But a) Karl should have stood up for his players and worked the refs during the game (more on that below) and b) ultimately, the refs weren't the reason the Nuggets lost the most important game in their franchise history. Their own poor decision making - from the coach down through the players - cost them this golden opportunity to closeout the Lakers at Denver on Friday night.
So many things went wrong in Game 5, notably the Nuggets ice cold stretch from the 5:12 mark in the third quarter through the 8:11 mark in the fourth during which the Nuggets committed five turnovers, shot a ghastly 1-12 from the field and 1-6 from the three-point line. That was some of the worst basketball we've seen all season.
To best capture the Nuggets deficiencies in Game 5, I've decided to dust off my post from April 16th titled "What needs to change in the playoffs..." in which I listed all the areas the Nuggets needed to improve in to be successful in the postseason. I'm going to re-list each item in bold, and relate them to what happened at Staples Center on Wednesday night.
Melo shot 9-23 to go along with zero offensive rebounds because half of his shots were jumpers outside the lane (including three missed three-pointers) rather than purpose-driven takes inside. To be fair to Melo, he shot a very respectable 13 free throws and the refs swallowed their whistles on a lot of his attempted takes inside in which the Lakers hounded and in some cases hammered him. But he played like he was expecting the whistle rather than focusing on making the shot. Melo was visibly more aggressive and successful driving inside in the latter moments of the fourth quarter, but we needed that Melo throughout quarters one through three.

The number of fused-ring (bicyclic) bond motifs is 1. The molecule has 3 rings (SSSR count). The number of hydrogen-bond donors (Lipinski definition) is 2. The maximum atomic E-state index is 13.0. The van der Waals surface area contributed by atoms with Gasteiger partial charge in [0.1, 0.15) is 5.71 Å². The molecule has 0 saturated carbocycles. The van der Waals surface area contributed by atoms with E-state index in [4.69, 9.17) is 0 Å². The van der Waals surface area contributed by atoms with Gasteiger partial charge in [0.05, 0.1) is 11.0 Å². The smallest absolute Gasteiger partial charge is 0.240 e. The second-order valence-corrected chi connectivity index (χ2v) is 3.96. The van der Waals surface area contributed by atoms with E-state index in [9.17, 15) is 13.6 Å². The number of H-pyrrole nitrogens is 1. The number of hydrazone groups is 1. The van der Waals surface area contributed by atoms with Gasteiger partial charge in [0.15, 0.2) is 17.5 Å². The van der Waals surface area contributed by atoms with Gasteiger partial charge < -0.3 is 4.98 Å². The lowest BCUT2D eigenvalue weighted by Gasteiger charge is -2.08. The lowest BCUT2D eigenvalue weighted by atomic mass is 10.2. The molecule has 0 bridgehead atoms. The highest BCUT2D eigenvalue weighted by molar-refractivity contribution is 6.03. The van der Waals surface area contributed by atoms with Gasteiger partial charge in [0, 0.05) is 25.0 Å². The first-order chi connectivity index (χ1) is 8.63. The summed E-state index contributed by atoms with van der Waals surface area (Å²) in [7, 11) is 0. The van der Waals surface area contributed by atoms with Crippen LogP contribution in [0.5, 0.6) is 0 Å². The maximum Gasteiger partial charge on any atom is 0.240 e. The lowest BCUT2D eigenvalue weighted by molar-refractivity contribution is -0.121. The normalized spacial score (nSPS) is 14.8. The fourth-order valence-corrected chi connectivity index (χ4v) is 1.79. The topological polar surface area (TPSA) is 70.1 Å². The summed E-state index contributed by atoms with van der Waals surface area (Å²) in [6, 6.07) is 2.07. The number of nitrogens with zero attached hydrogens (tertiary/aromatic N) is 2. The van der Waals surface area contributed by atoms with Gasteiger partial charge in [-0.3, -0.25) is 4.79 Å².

J.R. kept his streak alive of playing awful on the road in the Western Conference Finals. Maybe the basketball gods were punishing him for showboating in front of the Lakers bench in Game 4 by sticking him with an awful 1-10 night from the three-point line, but in reality the question asked should be: what was J.R. doing taking 10 three's and only three non-three's? J.R. was 2-3 on non-three-pointers and yet never bothered taking the ball aggressively inside beyond those three attempts. The Nuggets have 20 assistant coaches. Doesn't one of these guys keep track of these things during the game? Inexcusable.
At the 5:18 mark in the fourth quarter with the opportunity to cut the game to six after a string of good defensive stops by the Nuggets, Nene received a great pass while storming right down the lane. But rather than dunk the ball emphatically and alter the momentum in the Nuggets favor, Nene turned his body away from the basket and while under the basket flipped the ball backwards for a missed field goal attempt. And even though Lakers center Andrew Bynum had to sit a lot due to foul trouble, Nene never made his presence known offensively, finishing with a paltry three field goal attempts. Three!!
This one's on Chauncey. With the Lakers tired, down by five and ready to pack it up late in the third quarter, the normally sure-handed Chauncey threw the ball away to the Lakers Pau Gasol on two consecutive possessions (both plays made no sense as there was plenty of time on the shot clock). And then, two possessions and a Melo traveling violation later, Chauncey invoked Allen Iverson by over dribbling until there was no time left on the shot clock, leading to a 24-second violation. So instead of the Nuggets being up by a minimum of three points entering the fourth, they found themselves tied with the Lakers at 76 apiece. Frankly, since being a Nugget again I've never seen Chauncey play worse.